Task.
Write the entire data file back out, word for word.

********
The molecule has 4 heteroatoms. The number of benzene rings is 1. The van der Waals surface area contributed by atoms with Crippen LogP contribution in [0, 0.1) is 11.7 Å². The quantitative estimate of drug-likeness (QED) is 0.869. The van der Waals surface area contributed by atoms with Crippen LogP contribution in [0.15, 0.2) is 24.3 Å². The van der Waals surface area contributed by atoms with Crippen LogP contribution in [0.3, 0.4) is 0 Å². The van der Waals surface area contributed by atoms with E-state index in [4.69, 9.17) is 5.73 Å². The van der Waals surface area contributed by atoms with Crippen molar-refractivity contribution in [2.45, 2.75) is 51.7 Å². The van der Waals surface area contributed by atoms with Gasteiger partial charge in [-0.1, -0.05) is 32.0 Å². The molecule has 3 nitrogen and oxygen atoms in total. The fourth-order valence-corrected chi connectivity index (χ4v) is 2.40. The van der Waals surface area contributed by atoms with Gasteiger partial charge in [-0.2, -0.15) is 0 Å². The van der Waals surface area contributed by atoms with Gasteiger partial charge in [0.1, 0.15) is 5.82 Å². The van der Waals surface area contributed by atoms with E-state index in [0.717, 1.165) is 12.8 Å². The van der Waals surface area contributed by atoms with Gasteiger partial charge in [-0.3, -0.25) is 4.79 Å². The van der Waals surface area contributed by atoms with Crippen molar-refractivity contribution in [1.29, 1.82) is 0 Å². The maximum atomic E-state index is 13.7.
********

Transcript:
The molecule has 4 heteroatoms. The number of benzene rings is 1. The van der Waals surface area contributed by atoms with Crippen LogP contribution in [0, 0.1) is 11.7 Å². The quantitative estimate of drug-likeness (QED) is 0.869. The van der Waals surface area contributed by atoms with Crippen LogP contribution in [0.15, 0.2) is 24.3 Å². The van der Waals surface area contributed by atoms with Crippen LogP contribution in [0.3, 0.4) is 0 Å². The van der Waals surface area contributed by atoms with E-state index in [4.69, 9.17) is 5.73 Å². The van der Waals surface area contributed by atoms with Crippen molar-refractivity contribution in [2.45, 2.75) is 51.7 Å². The van der Waals surface area contributed by atoms with Gasteiger partial charge in [-0.1, -0.05) is 32.0 Å². The molecule has 3 nitrogen and oxygen atoms in total. The fourth-order valence-corrected chi connectivity index (χ4v) is 2.40. The van der Waals surface area contributed by atoms with Gasteiger partial charge in [-0.2, -0.15) is 0 Å². The van der Waals surface area contributed by atoms with Gasteiger partial charge in [0.1, 0.15) is 5.82 Å². The van der Waals surface area contributed by atoms with E-state index in [0.717, 1.165) is 12.8 Å². The van der Waals surface area contributed by atoms with Gasteiger partial charge in [-0.3, -0.25) is 4.79 Å². The van der Waals surface area contributed by atoms with Crippen molar-refractivity contribution in [1.29, 1.82) is 0 Å². The maximum atomic E-state index is 13.7.